NBNCo, the company that is building Australia’s National Broadband Network, is holding public meetings in selected rural areas to explain how wireless NBN will work. I attended the meeting in Wangan today with a list of questions. The staff were friendly and helpful although understandably they couldn’t answer everything. Some of my questions are pertinent only to areas that are affected by tropical cyclones, especially Silkwood. Silkwood sees a major cyclone on average once every 11 years. The rest of the answers probably apply to any rural wireless NBN users. I’ve added comments where appropriate.
Why no fibre in Silkwood?
97% of the population live in places that will get fibre. Silkwood isn’t one of these places despite being within spitting distance of the Bruce Highway where the main east coast fibre already runs.
In terms of speed, the planned 25 Mb/s down and 5 Mb/s up doesn’t seem too shabby. 25/5 is a considerable improvement on the 8/0.35 that we have now. It’s probably enough for us for now and in the medium term despite us being quite heavy Internet users. If and when ultra high definition television arrives in Australia it won’t be enough although Ericsson, who will be providing the hardware for wireless NBN, have already completed trials showing 100/100 capability.
Who provides the main transit fibre to NBNCo along the QLD coast?
It varies. Sometimes Telstra, sometimes other suppliers.
When will NBN-owned fibre be installed along Bruce Highway?
NBN will install their own fibre where another supplier isn’t already available.
Where will local towers be?
There will be towers at Wangan, Cowley and Silkwood. Wangan will be fed by fibre from the main transit route along the Bruce Highway and the wireless signal will be broadcast from there to Cowley Beach and then on to Silkwood.
The towers will be 30m tall and the colour will vary depending on location. Galvanised steel for open sky areas. Dark green for those with a mountain backdrop.
The Silkwood tower will be in cane fields half way between the two halves of Silkwood and about 500m to the west.
I asked if that means Silkwood would lose connectivity if Cowley or Wangan fail. It would. The staff were unsure but thought “there may be a dish” as back up.
Edit: Location map added.
Will rain affect wireless reception?
I would like more reassurance on this one. Silkwood is in the wet tropics and half the year isn’t known as the wet season without good reason. Satellite and digital terrestrial television can fail badly during heavy rain.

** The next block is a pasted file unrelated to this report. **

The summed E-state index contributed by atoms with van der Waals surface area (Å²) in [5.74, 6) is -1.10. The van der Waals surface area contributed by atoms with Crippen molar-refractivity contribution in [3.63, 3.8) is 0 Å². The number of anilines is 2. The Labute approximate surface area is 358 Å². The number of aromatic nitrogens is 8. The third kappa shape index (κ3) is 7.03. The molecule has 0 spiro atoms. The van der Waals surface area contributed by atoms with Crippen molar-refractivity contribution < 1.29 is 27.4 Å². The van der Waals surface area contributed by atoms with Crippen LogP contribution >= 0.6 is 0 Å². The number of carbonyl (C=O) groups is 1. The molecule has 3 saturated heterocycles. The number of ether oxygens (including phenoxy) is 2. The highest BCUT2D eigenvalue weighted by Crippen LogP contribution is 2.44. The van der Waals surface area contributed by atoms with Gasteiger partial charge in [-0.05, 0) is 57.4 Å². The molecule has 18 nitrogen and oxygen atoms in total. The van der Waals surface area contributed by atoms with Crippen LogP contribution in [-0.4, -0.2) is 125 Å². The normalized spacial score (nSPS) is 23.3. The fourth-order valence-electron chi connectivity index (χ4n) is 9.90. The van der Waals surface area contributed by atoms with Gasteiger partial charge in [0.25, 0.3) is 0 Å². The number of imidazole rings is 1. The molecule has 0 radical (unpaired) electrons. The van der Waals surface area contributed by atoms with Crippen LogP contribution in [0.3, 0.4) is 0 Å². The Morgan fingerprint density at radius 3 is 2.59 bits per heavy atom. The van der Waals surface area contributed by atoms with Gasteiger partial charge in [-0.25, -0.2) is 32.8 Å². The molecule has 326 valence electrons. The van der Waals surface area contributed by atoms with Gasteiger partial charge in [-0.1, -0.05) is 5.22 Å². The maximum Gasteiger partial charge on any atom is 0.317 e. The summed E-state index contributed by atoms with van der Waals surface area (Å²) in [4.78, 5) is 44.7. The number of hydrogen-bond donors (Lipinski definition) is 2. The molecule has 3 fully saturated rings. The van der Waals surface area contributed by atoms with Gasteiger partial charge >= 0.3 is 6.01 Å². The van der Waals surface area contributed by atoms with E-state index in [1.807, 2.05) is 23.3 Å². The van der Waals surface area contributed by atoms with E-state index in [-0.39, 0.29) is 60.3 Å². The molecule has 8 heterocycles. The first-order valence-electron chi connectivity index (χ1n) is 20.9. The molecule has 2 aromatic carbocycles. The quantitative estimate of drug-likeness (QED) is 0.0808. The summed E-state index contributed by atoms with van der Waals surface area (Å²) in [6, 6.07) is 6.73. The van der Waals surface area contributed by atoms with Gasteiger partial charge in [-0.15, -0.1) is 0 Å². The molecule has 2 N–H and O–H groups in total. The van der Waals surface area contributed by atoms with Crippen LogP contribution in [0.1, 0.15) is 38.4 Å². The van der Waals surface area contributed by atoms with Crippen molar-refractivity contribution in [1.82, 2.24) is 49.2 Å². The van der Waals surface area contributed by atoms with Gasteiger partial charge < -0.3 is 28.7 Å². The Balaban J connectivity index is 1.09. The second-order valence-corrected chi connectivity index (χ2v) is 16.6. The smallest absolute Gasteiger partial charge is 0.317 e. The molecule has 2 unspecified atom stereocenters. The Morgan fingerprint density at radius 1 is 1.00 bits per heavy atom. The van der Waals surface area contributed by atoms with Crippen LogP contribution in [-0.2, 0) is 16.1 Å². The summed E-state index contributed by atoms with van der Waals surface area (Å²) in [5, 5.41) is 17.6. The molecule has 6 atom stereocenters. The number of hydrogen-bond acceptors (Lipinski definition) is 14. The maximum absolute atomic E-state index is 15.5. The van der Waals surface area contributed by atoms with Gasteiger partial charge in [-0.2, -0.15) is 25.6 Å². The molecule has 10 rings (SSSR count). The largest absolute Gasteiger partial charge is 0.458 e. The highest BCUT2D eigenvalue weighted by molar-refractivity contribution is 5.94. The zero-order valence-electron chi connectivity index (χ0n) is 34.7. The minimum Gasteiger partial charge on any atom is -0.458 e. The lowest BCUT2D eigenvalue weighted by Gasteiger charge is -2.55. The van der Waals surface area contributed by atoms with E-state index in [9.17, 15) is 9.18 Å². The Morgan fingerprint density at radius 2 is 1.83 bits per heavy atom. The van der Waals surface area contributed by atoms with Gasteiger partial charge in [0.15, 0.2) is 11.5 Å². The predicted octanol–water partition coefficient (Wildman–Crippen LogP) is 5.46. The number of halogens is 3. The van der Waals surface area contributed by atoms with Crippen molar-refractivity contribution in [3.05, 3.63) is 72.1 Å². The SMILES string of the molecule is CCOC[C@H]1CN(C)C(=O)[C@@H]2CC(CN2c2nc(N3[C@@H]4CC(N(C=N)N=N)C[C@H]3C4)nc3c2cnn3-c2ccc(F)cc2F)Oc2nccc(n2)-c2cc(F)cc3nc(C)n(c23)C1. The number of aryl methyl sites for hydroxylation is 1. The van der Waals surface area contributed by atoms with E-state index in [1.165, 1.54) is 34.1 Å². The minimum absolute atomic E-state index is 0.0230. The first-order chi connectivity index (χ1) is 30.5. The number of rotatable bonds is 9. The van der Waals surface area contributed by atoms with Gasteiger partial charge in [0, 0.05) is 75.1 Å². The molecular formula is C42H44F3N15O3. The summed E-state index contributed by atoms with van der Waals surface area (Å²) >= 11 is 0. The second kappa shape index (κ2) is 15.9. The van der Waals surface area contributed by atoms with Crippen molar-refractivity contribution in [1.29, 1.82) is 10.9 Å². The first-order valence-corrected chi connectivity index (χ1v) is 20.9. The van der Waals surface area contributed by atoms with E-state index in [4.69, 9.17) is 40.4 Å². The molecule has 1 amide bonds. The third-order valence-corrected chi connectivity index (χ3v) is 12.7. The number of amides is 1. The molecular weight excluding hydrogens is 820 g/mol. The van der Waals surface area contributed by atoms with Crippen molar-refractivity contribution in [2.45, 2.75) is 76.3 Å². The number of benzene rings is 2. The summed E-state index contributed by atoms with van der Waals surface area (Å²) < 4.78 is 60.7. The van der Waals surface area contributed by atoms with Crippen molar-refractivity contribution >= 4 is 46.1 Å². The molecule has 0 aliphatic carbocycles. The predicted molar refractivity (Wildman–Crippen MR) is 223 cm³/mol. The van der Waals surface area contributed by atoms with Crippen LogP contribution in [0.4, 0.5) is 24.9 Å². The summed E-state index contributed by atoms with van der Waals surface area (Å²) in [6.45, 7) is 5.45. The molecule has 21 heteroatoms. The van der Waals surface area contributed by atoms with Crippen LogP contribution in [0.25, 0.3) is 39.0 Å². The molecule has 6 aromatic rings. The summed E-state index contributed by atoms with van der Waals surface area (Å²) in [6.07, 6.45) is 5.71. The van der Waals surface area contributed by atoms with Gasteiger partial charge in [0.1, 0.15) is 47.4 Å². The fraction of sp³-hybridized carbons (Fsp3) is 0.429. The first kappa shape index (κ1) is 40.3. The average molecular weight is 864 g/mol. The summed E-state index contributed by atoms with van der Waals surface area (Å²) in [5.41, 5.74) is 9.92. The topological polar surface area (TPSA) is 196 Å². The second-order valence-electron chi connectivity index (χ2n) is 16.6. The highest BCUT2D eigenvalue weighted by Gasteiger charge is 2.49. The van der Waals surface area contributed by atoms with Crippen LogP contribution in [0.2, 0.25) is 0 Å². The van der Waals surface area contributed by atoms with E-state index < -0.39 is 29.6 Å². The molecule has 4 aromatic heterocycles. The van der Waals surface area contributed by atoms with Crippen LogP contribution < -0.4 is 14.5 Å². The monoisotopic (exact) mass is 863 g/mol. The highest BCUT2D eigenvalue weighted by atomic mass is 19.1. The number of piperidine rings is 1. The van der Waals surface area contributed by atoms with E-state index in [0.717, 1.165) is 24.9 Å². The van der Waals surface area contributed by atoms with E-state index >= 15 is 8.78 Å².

Post-cylone reliablity. Generators or batteries?
Either or both. Refilling the generators with diesel will be carried out by contractors from outside the area.
The Telstra exchange in Silkwood survived Cyclone Yasi. The back up generator kicked in when mains power failed and gave us a working landline and Internet for a day. Then the generator ran out of diesel. I’m told by others that Telstra used to give a supply of diesel and a key to the generator to a trusted local but that practice was discontinued a few years ago. If the NBN wireless service is relying on a contractor from outside the area to come and top up the diesel then it may be a problem when the roads are flooded or blocked by fallen trees.
What about cyclone damage to roofs when the wireless antennae get blown off? Peeling off a strip of roof iron is a big deal to people in cyclone zones.
This is a big issue. If a dish tears off part of a roof the resulting rain damage can be very expensive and even insurance can’t replace items of sentimental value.
How long to reinstall after cyclone? Two years on our roof still leaks and we are in dispute mode with our insurer.
Unsure. This is part of the Service Level Agreement with local contractors.
This really needs to be firmed up. People can’t wait weeks for a working Internet connection after a cyclone.
When does service begin?
Sometime between the end of 2013 and 2015.
Will 25/5 give 25/5 or is this number aspirational?
You should get 25/5 or close most of the time. Enough capacity has been designed into the network so that all users on one tower will get what they pay for.
Will you be employing DPI as Telstra have recently indicated for their services.
No, that is down to individual ISPs.
Copper for phone?
Existing Telstra copper in wireless-serviced areas will be able to retained for up to 10 years, assuming Telstra don’t change their mind.
This is a very good thing.
If 25/5 is enough for rural users then why is it not enough for cities?
What latency can we expect? Online gaming performance is important to us.
100 ms or better.
Can I just plug my existing router into the NBN wall box?
Do I need any special NBN software? Is it open source?
No and no.